Each bridge must be of substantial enough construction to support trail grooming equipment; snow machines and trail packers and shavers, quads and floats. While these are not particularly heavy pieces of equipment, the goal will be to build bridges capable of supporting much heavier equipment to assure the safe passage of all users.

The details of each of the crossings and specifications are as follows:

Crossing A
Thanks to GTA Building Supply, Fortis, and the efforts of many volunteers, the bridge at Crossing A is now in place and serving trail users. The bridge is 48 feet long, rests on three power poles and is complete with railing, snow fence and entrance and exit wings. The race trail has been altered slightly to include the bridge in the trail route. This bridge eliminated a drop of five feet onto the creek and the wicked corner on the creek ice. It represents the first step in making the race trail available for year-round activites.
Crossing A Before.
Crossing A Before
Crossing A After.
Crossing A After
Crossing B
Thanks to Tom Hadway of Hadway Seed Farms and the efforts of many volunteers, the bridge at Crossing B is now in place and serving trail users. The bridge is 32 feet long, rests on three power poles and is complete with railing, snow fence and entrance and exit wings. This bridge replaced the bridge (which was moved to Crossing H) but is set 5 feet higher off the creek bed to minimize the potential of flooding the bridge. The bridge elimates a 4 foot drop of the trail onto the bridge that was previously at this location.
Crossing B Before.
Crossing B Before
Crossing B After.
Crossing B After
Crossing C
This proved to be our most challenging bridge to date. Named in memory of NorthWapiti’s See Spot Run, Spot’s Crossing is now in play and serving trail users. The bridge is 46 feet long, rests on three power poles and is complet with railing, snow fence and entrance and exit wings. This bridge elimates the abrupt 4+ foot drop onto and climb off of the creek surface. This bridge traverses the creek on a fairly obtuse angle making is slightly narrower than the other bridges and is easily seen from the staging area and the Baby Fradette Memorial Plot.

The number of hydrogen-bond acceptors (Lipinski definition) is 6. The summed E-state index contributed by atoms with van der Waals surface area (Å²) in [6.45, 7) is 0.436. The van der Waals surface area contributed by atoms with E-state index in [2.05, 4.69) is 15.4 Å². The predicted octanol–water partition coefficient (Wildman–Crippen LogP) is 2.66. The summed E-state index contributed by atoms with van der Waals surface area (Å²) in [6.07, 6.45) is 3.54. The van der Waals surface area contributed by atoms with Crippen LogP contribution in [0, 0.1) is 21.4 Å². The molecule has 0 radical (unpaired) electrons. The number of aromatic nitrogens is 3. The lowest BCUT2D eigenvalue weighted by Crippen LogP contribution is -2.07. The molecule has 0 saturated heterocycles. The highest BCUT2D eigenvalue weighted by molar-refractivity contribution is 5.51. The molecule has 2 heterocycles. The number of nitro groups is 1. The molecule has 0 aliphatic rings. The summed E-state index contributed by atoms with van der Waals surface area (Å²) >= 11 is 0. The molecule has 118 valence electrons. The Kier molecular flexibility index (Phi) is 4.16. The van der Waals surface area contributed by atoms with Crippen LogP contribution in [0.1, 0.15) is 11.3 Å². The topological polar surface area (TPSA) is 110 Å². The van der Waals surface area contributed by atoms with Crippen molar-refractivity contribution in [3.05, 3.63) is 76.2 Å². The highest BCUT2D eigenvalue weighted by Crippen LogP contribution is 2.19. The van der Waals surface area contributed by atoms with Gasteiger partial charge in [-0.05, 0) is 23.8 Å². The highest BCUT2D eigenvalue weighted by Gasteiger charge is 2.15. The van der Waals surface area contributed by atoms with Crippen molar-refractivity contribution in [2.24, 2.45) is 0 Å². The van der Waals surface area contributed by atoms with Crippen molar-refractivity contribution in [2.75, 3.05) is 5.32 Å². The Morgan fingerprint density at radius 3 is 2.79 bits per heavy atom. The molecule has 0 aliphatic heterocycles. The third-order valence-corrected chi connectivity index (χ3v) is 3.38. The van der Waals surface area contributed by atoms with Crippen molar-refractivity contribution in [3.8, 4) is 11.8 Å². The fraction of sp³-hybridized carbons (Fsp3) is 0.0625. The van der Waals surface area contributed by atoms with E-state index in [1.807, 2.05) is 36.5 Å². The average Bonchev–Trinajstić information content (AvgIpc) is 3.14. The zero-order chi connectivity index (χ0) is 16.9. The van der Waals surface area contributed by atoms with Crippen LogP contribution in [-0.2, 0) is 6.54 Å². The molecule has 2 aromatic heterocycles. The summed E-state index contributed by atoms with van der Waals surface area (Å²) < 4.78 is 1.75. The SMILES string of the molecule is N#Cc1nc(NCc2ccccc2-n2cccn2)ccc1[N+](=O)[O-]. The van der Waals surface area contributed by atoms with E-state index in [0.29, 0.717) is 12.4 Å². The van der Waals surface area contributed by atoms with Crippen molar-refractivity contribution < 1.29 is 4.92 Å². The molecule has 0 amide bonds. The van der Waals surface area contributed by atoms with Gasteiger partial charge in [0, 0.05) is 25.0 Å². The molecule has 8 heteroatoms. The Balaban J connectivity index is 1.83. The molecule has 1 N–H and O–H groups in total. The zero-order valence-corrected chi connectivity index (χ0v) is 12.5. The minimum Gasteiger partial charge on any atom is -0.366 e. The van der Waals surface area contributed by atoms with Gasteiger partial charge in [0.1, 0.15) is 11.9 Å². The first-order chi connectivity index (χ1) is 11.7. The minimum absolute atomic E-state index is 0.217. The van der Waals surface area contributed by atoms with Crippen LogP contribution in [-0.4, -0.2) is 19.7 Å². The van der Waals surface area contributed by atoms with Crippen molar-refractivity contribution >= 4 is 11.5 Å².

Crossing C Before.
Crossing C Before
Crossing C After.
Crossing C After
Crossing H
This bridge appears here specifically because it represents the completion of the crossings required to make the 2-mile trail available for year-round activities. This bridge spans 32 feet and eliminates the 5 foot drop to and climb off the creek. The trail leading up to this bridge had to be re-routed to avoid a low, wet area on the east side of the bridge and to present an acceptable approach to the bridge as the bridge was set slightly downstream of where the original crossing was. Made of steel frame construction, this bridge is adequate for the passage of heavy equpiment.
Crossing H Before.
Crossing H Before
Crossing H After.
Crossing H After
Crossing D.Crossing D
This crossing will be relatively straight forward spanning 48 feet and eliminating a 3 foot drop to the creek bed. This crossing is particularly important because of the 8 feet of water retained in the creek. Special consideration for spring runoff will have to be consider when installing this bridge so erosion around the bridge placement doesn’t occur.Span: 48 feet
Crossing: Perpenticular to the creek
Elevation drop eliminated: 3 feet
Crossing E.Crossing E